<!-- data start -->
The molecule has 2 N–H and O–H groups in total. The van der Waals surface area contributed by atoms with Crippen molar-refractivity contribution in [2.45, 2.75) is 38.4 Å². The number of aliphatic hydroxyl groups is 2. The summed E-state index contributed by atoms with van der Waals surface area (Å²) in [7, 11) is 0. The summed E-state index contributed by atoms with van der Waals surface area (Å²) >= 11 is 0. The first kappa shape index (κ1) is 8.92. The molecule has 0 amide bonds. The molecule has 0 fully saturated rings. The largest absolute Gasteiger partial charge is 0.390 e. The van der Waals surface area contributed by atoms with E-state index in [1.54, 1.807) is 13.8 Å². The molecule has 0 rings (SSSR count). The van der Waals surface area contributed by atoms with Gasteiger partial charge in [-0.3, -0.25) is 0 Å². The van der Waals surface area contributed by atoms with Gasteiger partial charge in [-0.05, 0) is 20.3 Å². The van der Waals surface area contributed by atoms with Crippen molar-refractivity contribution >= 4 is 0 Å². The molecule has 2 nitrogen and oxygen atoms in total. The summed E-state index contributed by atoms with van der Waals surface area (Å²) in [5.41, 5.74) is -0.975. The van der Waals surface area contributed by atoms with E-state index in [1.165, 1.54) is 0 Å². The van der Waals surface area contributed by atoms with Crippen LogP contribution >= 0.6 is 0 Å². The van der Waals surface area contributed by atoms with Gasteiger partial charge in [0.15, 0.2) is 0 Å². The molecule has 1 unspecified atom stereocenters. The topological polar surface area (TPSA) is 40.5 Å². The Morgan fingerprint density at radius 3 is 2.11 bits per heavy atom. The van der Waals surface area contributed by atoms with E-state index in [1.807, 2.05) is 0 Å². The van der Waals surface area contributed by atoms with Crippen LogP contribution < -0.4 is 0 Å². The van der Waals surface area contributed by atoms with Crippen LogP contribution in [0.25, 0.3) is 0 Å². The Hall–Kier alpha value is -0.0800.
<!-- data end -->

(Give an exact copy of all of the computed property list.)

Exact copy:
The molecule has 2 N–H and O–H groups in total. The van der Waals surface area contributed by atoms with Crippen molar-refractivity contribution in [2.45, 2.75) is 38.4 Å². The number of aliphatic hydroxyl groups is 2. The summed E-state index contributed by atoms with van der Waals surface area (Å²) in [7, 11) is 0. The summed E-state index contributed by atoms with van der Waals surface area (Å²) >= 11 is 0. The first kappa shape index (κ1) is 8.92. The molecule has 0 amide bonds. The molecule has 0 fully saturated rings. The largest absolute Gasteiger partial charge is 0.390 e. The van der Waals surface area contributed by atoms with E-state index in [1.54, 1.807) is 13.8 Å². The molecule has 0 rings (SSSR count). The van der Waals surface area contributed by atoms with Gasteiger partial charge in [-0.3, -0.25) is 0 Å². The van der Waals surface area contributed by atoms with Gasteiger partial charge in [-0.05, 0) is 20.3 Å². The van der Waals surface area contributed by atoms with Crippen molar-refractivity contribution >= 4 is 0 Å². The molecule has 2 nitrogen and oxygen atoms in total. The summed E-state index contributed by atoms with van der Waals surface area (Å²) in [5.41, 5.74) is -0.975. The van der Waals surface area contributed by atoms with E-state index in [1.165, 1.54) is 0 Å². The van der Waals surface area contributed by atoms with Crippen LogP contribution >= 0.6 is 0 Å². The van der Waals surface area contributed by atoms with Gasteiger partial charge in [0.15, 0.2) is 0 Å². The molecule has 1 unspecified atom stereocenters. The topological polar surface area (TPSA) is 40.5 Å². The Morgan fingerprint density at radius 3 is 2.11 bits per heavy atom. The van der Waals surface area contributed by atoms with E-state index in [1.807, 2.05) is 0 Å². The van der Waals surface area contributed by atoms with Crippen LogP contribution < -0.4 is 0 Å². The van der Waals surface area contributed by atoms with Crippen LogP contribution in [0.25, 0.3) is 0 Å². The Hall–Kier alpha value is -0.0800.